Being a conservation hero with the Canadian Wildlife Federation will not require you to:
Identify tree species by their Latin name on your next hike
Host a public forum on Canadian animals at-risk
Start an eco-fundraiser for your community
You may have seen past “Conservation Heroes” receiving awards from CWF for a variety of reasons.
BUT! While every action, individual and specific interest in wildlife is important to us, we are here to tell you that it can very easily be your name on the press release, awards trophy and banquet reception honouring today’s Conservation Heroes.
Whether you submit your name now, or plan to enter for next year, here are a few things to keep in mind.
1. Nominating has never been easier!
Our newer, easier online nomination is just one click away. The submission deadline is January 31, 2019, so check it out now: Nominate Online
2. We’re looking for Canadians of all ages
Conservation actions big and small contribute to the protection of our country’s natural heritage. So share with us those who deserve to be recognized!
3. Look in your own backyard
Does your community have someone who attends all the town hall meetings in support of a greener community? Do you have a local teacher, student or neighbour who goes the extra mile to make a difference? That’s exactly who we want to hear about.
4. Ask Google
Browse the internet or national papers to see who deserves the spotlight. It’s okay if you don’t know the individual at all. Imagine if they win and you’ve brought their work to the forefront?
5. Find inspiration from those who’ve paved the way
Take a look at the Conservation Heroes from 2018 who we are proudly featuring on our website. See what kind of actions blew away the committee last year.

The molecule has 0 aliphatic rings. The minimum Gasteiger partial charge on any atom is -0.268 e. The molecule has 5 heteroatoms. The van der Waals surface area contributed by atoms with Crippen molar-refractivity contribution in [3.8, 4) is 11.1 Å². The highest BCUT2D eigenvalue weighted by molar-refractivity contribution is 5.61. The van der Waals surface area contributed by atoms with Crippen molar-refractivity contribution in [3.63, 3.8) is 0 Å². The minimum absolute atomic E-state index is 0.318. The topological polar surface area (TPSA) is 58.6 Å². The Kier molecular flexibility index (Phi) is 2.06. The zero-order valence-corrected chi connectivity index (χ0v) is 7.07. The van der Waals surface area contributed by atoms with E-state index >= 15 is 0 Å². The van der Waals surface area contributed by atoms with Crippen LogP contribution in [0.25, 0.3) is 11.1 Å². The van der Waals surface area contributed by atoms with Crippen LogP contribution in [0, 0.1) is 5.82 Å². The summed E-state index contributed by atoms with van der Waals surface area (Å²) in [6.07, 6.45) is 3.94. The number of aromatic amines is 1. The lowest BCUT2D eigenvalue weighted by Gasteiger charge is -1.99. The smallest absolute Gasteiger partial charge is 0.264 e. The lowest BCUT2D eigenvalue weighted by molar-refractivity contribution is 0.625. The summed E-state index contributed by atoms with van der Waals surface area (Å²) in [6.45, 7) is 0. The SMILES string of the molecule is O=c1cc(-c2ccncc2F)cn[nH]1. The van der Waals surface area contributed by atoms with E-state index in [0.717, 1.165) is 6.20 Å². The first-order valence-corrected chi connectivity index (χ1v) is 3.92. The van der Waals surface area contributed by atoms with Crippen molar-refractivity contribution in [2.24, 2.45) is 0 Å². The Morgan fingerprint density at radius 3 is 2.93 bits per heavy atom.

And before you get started, we should be clear, if you WANT to learn tree species, or host forums or raise eco-funds/awareness for your community YOU SHOULD TOTALLY DO IT. But those aren’t the only ways to shine when it comes to wildlife and habitat. Have a question? Let us know.
Ready to start a nomination? We think you’re starting to look like a Conservation Hero already!
Not all superheroes wear capes. In fact, there are nature heroes working to protect wildlife and wild spaces all across Canada.
Working to conserve wildlife is its own reward. The people who work or volunteer in conservation don’t do it for the recognition, and they don’t always get the recognition they deserve. Still, it’s important to pause and acknowledge our fellow Canadians who go above and beyond to make a difference.
Each year CWF takes time to honour these groups and individuals with the Canadian Conservation Achievement Awards. The actions of these artists, advocates, political and community leaders, educators and more contribute to the protection of our country’s natural heritage.
Let’s take a look at a few examples of these conservation heroes and how they’re making a difference for wildlife.
Conservation heroes come from all walks of life – from science and technology to education and art. Sylvie Roussel-Janssens won the 2016 Robert Bateman Award for bringing wildlife and nature into her sculptural installations. Each one inspires us to think about our relationship with the natural world.
Neil Fletcher is a wetland conservation warrior. He’s played an important role in fostering local stewardship of wetland ecosystems through outreach and education in B.C. For all his hard work and dedication, Neil received the Canadian Outdoorsperson of the Year Award in 2016.
When Lorne G. Mann saw how an abandoned paintball field was hurting the environment, he took it upon himself to revitalize the area. After Lorne got rid of the trash left by paintballers, he planted more trees, cleared thistle patches by hand, and filled in trenches. Now, the space is a place that families, hikers, and all kinds of wildlife can enjoy. Lorne won the Roland Michener Conservation Award in 2016.
If you want to know about fishing, D.C. Reid is the person you want to look up. D.C. is a tireless advocate for ending the practice of farming for salmon in open-ocean pens. It’s one of the many reasons he won the 2016 Roderick Haig-Brown Award.
Each year countless Canadians demonstrate their commitment to wildlife conservation through active involvement. They may be volunteers, professionals, or people simply concerned about the quality of life in Canada. Their actions contribute toward the protection of our country’s natural heritage for the benefit and enjoyment of future generations.